Should States Be Allowed to File for Bankruptcy?
April 15, 2011
Total states debt is estimated at more than $1 trillion, and that does not include another $3 trillion in unfunded liabilities from pensions and other obligations. We cannot afford a federal bailout of this sum nor the precedent it would set, says Veronique de Rugy, a senior research fellow at the Mercatus Center at George Mason University.
Constitutionally, states cannot be forced into bankruptcy by their creditors or the federal government. That means even if a bankruptcy law was adopted, any proceeding would have to be initiated by state legislatures voluntarily.
The good news is that states have other options.
- One is the threat of massive layoffs.
- Governors and legislators can also prospectively freeze wages or even cut them through involuntary furloughs.
- Another reform would be to remove the protections that allow state workers to collectively bargain for wages and benefits, giving lawmakers more leeway during negotiations and opening the door to privatization.
- States also could improve their pension systems through accounting reforms and by switching from defined-benefit plans to defined-contribution plans, in which employees' benefits reflect the amount of money they or their employers deposit in their accounts.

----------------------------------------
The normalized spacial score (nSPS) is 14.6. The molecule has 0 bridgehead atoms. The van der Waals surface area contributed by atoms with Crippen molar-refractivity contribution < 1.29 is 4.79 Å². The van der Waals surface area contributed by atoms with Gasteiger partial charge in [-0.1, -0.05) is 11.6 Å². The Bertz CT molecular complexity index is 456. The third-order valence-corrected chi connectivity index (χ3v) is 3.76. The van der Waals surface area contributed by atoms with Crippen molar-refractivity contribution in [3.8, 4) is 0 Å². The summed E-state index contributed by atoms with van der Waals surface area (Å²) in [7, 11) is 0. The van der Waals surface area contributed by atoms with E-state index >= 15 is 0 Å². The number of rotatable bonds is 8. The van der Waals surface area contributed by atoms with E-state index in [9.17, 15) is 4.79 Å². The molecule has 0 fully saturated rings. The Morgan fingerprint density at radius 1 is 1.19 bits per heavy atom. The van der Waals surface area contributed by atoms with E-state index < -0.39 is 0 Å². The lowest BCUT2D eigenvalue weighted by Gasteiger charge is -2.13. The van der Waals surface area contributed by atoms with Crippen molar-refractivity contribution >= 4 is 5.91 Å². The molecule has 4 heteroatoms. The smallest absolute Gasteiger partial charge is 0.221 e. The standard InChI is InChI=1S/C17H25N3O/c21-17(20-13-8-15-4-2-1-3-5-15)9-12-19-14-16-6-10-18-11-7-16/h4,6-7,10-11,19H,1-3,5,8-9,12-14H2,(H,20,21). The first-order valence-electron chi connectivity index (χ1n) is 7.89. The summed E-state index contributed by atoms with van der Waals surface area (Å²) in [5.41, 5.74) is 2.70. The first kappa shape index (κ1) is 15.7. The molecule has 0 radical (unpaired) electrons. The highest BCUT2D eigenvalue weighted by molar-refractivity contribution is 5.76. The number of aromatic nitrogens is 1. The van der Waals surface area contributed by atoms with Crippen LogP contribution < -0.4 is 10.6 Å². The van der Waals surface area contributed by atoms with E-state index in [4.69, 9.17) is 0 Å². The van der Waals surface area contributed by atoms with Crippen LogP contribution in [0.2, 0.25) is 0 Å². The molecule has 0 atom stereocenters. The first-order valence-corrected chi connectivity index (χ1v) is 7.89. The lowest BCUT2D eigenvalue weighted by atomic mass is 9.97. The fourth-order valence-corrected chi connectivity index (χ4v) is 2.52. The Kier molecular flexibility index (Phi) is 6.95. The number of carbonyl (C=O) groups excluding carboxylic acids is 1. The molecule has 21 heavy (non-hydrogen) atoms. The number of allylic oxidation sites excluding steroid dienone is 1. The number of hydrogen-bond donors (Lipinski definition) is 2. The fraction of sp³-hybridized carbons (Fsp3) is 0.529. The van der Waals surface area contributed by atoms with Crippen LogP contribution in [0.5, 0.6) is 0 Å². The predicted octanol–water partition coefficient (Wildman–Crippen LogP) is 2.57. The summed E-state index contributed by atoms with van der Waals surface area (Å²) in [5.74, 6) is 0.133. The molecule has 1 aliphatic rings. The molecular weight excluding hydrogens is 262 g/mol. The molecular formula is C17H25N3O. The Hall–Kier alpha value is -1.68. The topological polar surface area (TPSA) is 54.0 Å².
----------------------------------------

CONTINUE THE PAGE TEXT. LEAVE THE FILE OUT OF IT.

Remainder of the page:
There is no shortage of reforms that would help restore some fiscal sense to the states. But they will require hard political work to pass. Bankruptcy may sound like a silver bullet that could solve budget woes, dismantle cronyism, fix pensions and forestall a federal bailout, but it contains plenty of potentially counterproductive consequences. Restoring the states' fiscal health requires fundamental changes to the way they do business. Until that happens, their balance sheets will be bleeding red ink, whether they are officially bankrupt or not, says de Rugy.
Source: Veronique de Rugy, "A Bankrupt Option," Reason Magazine, May 2011.
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